Although it’s a strange time for so many of us, spending some extra time at home gives us the perfect opportunity to research all the things we usually wouldn’t have chance to.
If you own an electric car or you’re thinking of buying one, you might be wondering about the best way to charge it up. To help you make your decision, we’ve covered some of the common questions people have around charging electric vehicles (EVs), as well as providing some handy example charging times for a range of plug-in vehicles.
These days, it’s important to be more aware of the environmental impact our lifestyle choices can have – and for most of us, it’s our car that is the single biggest contributor to our carbon footprint. With that in mind, more and more motorists are choosing hybrid or electric cars.
We recently ran a Twitter poll asking people what’s most important to them when considering whether to buy an electric car in the future. Were they most eager to see lower prices, more miles from a single charge, more charging points, or a bigger choice of vehicles?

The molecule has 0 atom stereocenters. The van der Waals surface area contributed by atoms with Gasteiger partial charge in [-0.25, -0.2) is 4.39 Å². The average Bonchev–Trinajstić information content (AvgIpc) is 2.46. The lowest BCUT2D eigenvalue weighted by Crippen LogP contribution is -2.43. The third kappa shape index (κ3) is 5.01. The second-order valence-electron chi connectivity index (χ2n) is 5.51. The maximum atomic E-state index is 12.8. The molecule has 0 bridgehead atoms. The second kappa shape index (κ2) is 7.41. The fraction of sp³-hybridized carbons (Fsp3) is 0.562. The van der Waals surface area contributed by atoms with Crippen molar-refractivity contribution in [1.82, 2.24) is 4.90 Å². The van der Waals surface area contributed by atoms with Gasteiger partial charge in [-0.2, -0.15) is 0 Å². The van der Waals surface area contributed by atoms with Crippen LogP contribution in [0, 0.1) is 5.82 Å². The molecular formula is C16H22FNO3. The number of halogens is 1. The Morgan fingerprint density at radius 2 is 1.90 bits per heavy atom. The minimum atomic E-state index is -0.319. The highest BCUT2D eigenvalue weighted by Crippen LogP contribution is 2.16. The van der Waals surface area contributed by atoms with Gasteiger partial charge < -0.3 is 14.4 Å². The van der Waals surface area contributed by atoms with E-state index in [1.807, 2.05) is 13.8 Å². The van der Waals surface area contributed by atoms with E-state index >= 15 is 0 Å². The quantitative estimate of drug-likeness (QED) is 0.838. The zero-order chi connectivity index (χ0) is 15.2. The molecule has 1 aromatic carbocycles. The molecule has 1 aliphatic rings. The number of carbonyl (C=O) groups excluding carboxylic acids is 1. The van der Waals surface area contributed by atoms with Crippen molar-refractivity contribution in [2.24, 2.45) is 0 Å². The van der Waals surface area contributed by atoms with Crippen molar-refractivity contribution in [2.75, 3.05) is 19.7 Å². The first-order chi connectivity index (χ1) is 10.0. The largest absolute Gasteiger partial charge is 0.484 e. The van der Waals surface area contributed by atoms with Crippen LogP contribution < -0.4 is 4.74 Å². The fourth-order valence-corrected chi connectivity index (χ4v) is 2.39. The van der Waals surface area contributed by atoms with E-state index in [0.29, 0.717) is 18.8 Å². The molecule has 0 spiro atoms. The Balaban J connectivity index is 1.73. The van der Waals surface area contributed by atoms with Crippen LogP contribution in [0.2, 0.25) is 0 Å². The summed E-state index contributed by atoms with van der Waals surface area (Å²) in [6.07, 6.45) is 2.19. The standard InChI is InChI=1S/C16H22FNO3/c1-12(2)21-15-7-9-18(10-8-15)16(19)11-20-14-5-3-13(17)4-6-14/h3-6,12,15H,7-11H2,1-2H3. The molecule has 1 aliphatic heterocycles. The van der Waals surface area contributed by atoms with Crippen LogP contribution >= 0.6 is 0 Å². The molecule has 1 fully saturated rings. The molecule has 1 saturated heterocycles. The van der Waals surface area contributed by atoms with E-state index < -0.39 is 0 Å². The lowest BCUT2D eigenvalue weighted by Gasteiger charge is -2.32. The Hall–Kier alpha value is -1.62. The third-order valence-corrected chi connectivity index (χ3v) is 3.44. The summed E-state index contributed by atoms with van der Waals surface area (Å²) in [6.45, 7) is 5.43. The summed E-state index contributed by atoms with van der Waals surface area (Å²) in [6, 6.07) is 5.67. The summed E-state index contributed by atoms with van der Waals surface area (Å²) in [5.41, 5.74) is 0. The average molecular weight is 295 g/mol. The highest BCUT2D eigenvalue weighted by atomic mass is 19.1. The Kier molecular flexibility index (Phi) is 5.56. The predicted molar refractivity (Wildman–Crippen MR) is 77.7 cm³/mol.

In our recent poll, 32% of respondents said their biggest concern when considering an electric vehicle (EV) was the number of miles they can expect from a single charge.
Electric cars are quickly becoming an appealing alternative to traditional fossil fuel-powered vehicles, but how do the running costs stack up?
With four main power types to choose from when considering a new car, it’s not always obvious which option is best for you. We’ve teamed up with our resident electric vehicle expert Paul Titchmarsh to help answer some of the questions you might have.
As plug-in vehicles get more popular, manufacturers are continually striving for the latest and greatest technology, which means things change pretty fast, and sometimes it’s hard to keep up! Get ready for a raft of acronyms as we look at four different types of plug-in vehicle currently on the market.
Electric cars have grown hugely in popularity over recent years, with more than 212,000 plug-in electric vehicles registered in the UK up to the end of 2018.